Shrubs have been the hot thing in cocktails (and non-alchoholic drinks) for a little bit now. These tangy, tart syrups are usually made with fruit, a little sugar, and something tart—usually vinegar. Though shrubs are super-trendy now, they date back to colonial America; before there was refrigeration, vinegar was a handy tool for preserving fruit. (And the result, mixed with cool water, was delicious even way back then.)
As local fruit slowly starts showing up in farmers' markets, you'll probably want to know how to make your own shrubs: Michael Dietsch wrote a useful guide here to the basics, plus a further exploration of possible ways to branch out, including exploring the use of different vinegars, sugars, and herbs.
But if you want to taste shrubs, you don't have to make your own. It's pretty rare that we'd eagerly recommend any bottled cocktail mixer, but we recently sampled a line of shrub syrups from Shrub & Co and we're really big fans. The shrubs are currently produced in Atlanta, Georgia, but the company plans to open a production kitchen in Berkeley soon. The team juices fresh organic fruit to use in the shrubs along with a number of different vinegars. They recommend storing the bottles in the fridge after opening.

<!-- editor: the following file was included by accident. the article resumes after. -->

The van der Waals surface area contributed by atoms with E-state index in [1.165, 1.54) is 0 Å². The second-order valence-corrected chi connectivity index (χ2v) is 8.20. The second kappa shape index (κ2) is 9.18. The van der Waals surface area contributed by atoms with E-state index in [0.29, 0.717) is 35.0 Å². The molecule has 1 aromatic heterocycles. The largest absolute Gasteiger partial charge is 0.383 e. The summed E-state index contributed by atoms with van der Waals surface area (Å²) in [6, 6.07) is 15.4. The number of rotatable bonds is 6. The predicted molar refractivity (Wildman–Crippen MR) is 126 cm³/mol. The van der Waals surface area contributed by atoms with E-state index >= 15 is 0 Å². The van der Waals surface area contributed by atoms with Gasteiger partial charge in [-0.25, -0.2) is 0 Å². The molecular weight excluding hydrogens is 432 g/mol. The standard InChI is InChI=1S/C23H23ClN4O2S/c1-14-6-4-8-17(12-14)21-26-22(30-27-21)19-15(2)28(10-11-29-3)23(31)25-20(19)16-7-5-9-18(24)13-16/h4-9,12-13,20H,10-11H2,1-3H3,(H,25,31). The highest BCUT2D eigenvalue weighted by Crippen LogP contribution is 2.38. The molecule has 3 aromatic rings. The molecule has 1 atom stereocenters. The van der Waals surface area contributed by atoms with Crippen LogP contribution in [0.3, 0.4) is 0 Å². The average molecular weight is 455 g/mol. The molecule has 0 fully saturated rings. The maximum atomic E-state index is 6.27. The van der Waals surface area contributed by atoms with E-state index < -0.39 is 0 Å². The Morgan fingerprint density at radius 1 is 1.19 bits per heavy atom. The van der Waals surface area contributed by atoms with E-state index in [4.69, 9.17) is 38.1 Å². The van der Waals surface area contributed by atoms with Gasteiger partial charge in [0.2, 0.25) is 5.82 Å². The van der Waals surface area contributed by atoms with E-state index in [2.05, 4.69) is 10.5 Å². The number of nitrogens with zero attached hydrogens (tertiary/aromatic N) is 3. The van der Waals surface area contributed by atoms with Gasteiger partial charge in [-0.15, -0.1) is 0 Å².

Their Spicy Ginger shrub has a real fresh ginger bite; there's some real heat there and tons of ginger flavor. This is no wimpy over-sweetened liquid candy. Though you'll sniff a touch of vinegar if you stick your nose in the glass, it mostly offers a focused, fresh ginger flavor, with a hint of tart citric tang but nothing aggressively vinegary. If you're a fan of spicy ginger beers, try it straight with seltzer, or go for a vibrant Moscow Mule (just add vodka, seltzer, and a big of fresh lime juice.) We love ginger drinks, so this bottle's disappearing pretty fast.
The Grapefruit Shrub has a slightly stronger vinegar scent, but the flavor is all succulent pink grapefruit juice, rounded slightly with sweetness. There's tang here too, and a little bitterness to wipe the palate; the succession of flavors makes it plenty interesting to drink alone with seltzer (though we highly recommend adding it to sparkling wine at brunch.)
The Tart Apple Shrub is juicy and refreshing, a little sweet and a little sour. It's amazing with rich aged rum and a squeeze of lime (and we'd bet it's delicious with bourbon and lemon, too.) According their website, a Blood Orange Cardamom shrub is on its way soon...we're excited to check that out.
Have you tried your hand at making shrubs? Any favorite ways to drink them?
Samples provided for review consideration.